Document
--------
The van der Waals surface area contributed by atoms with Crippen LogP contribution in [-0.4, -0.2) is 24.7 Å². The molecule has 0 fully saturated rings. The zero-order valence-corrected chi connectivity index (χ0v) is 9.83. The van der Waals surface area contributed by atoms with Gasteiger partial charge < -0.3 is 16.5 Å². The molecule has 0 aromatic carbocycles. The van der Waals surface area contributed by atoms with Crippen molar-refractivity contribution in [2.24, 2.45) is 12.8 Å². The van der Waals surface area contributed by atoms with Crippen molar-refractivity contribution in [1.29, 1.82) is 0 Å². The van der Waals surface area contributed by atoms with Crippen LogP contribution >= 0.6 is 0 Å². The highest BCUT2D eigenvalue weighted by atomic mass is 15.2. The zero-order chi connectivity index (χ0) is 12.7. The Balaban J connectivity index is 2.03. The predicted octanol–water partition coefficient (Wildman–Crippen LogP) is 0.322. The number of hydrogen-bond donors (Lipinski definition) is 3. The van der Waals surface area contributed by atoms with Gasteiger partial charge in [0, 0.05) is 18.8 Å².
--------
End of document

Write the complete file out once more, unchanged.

The van der Waals surface area contributed by atoms with Crippen LogP contribution in [-0.4, -0.2) is 24.7 Å². The molecule has 0 fully saturated rings. The zero-order valence-corrected chi connectivity index (χ0v) is 9.83. The van der Waals surface area contributed by atoms with Gasteiger partial charge < -0.3 is 16.5 Å². The molecule has 0 aromatic carbocycles. The van der Waals surface area contributed by atoms with Crippen molar-refractivity contribution in [2.24, 2.45) is 12.8 Å². The van der Waals surface area contributed by atoms with Crippen molar-refractivity contribution in [1.29, 1.82) is 0 Å². The van der Waals surface area contributed by atoms with Crippen LogP contribution >= 0.6 is 0 Å². The highest BCUT2D eigenvalue weighted by atomic mass is 15.2. The zero-order chi connectivity index (χ0) is 12.7. The Balaban J connectivity index is 2.03. The predicted octanol–water partition coefficient (Wildman–Crippen LogP) is 0.322. The number of hydrogen-bond donors (Lipinski definition) is 3. The van der Waals surface area contributed by atoms with Gasteiger partial charge in [0, 0.05) is 18.8 Å².